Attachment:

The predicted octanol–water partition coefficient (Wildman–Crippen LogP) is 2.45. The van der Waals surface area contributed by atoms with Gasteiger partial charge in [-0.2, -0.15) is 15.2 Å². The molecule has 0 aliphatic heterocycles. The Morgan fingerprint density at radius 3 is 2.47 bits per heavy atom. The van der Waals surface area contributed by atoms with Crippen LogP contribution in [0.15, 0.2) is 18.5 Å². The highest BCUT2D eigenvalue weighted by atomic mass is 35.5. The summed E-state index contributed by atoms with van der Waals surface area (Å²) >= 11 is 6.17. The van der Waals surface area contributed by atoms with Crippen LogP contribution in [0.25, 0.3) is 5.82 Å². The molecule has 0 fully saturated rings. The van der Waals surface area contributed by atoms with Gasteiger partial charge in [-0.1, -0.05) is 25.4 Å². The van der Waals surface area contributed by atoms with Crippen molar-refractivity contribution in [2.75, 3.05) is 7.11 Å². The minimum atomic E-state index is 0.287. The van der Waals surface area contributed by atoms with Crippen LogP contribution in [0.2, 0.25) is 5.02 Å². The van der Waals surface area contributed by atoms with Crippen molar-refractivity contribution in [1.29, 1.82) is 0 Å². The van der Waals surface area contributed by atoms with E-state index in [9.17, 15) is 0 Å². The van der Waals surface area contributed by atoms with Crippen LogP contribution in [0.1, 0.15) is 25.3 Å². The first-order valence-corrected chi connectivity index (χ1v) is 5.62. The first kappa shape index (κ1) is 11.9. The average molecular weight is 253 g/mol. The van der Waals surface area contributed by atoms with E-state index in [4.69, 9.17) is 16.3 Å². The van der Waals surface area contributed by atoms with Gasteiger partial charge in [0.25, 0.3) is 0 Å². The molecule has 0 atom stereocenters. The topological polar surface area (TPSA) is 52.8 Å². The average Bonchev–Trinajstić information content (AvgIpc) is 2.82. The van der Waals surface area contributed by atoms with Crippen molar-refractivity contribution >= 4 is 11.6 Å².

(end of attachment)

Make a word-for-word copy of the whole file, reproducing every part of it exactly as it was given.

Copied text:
The predicted octanol–water partition coefficient (Wildman–Crippen LogP) is 2.45. The van der Waals surface area contributed by atoms with Gasteiger partial charge in [-0.2, -0.15) is 15.2 Å². The molecule has 0 aliphatic heterocycles. The Morgan fingerprint density at radius 3 is 2.47 bits per heavy atom. The van der Waals surface area contributed by atoms with Crippen LogP contribution in [0.15, 0.2) is 18.5 Å². The highest BCUT2D eigenvalue weighted by atomic mass is 35.5. The summed E-state index contributed by atoms with van der Waals surface area (Å²) >= 11 is 6.17. The van der Waals surface area contributed by atoms with Crippen LogP contribution in [0.25, 0.3) is 5.82 Å². The molecule has 0 fully saturated rings. The van der Waals surface area contributed by atoms with Gasteiger partial charge in [-0.1, -0.05) is 25.4 Å². The van der Waals surface area contributed by atoms with Crippen molar-refractivity contribution in [2.75, 3.05) is 7.11 Å². The minimum atomic E-state index is 0.287. The van der Waals surface area contributed by atoms with Crippen LogP contribution in [0.2, 0.25) is 5.02 Å². The van der Waals surface area contributed by atoms with Crippen molar-refractivity contribution in [1.29, 1.82) is 0 Å². The van der Waals surface area contributed by atoms with E-state index in [9.17, 15) is 0 Å². The van der Waals surface area contributed by atoms with Crippen LogP contribution in [0.1, 0.15) is 25.3 Å². The first-order valence-corrected chi connectivity index (χ1v) is 5.62. The first kappa shape index (κ1) is 11.9. The average molecular weight is 253 g/mol. The van der Waals surface area contributed by atoms with E-state index in [4.69, 9.17) is 16.3 Å². The van der Waals surface area contributed by atoms with Gasteiger partial charge in [0.25, 0.3) is 0 Å². The molecule has 0 atom stereocenters. The topological polar surface area (TPSA) is 52.8 Å². The average Bonchev–Trinajstić information content (AvgIpc) is 2.82. The van der Waals surface area contributed by atoms with Crippen molar-refractivity contribution >= 4 is 11.6 Å².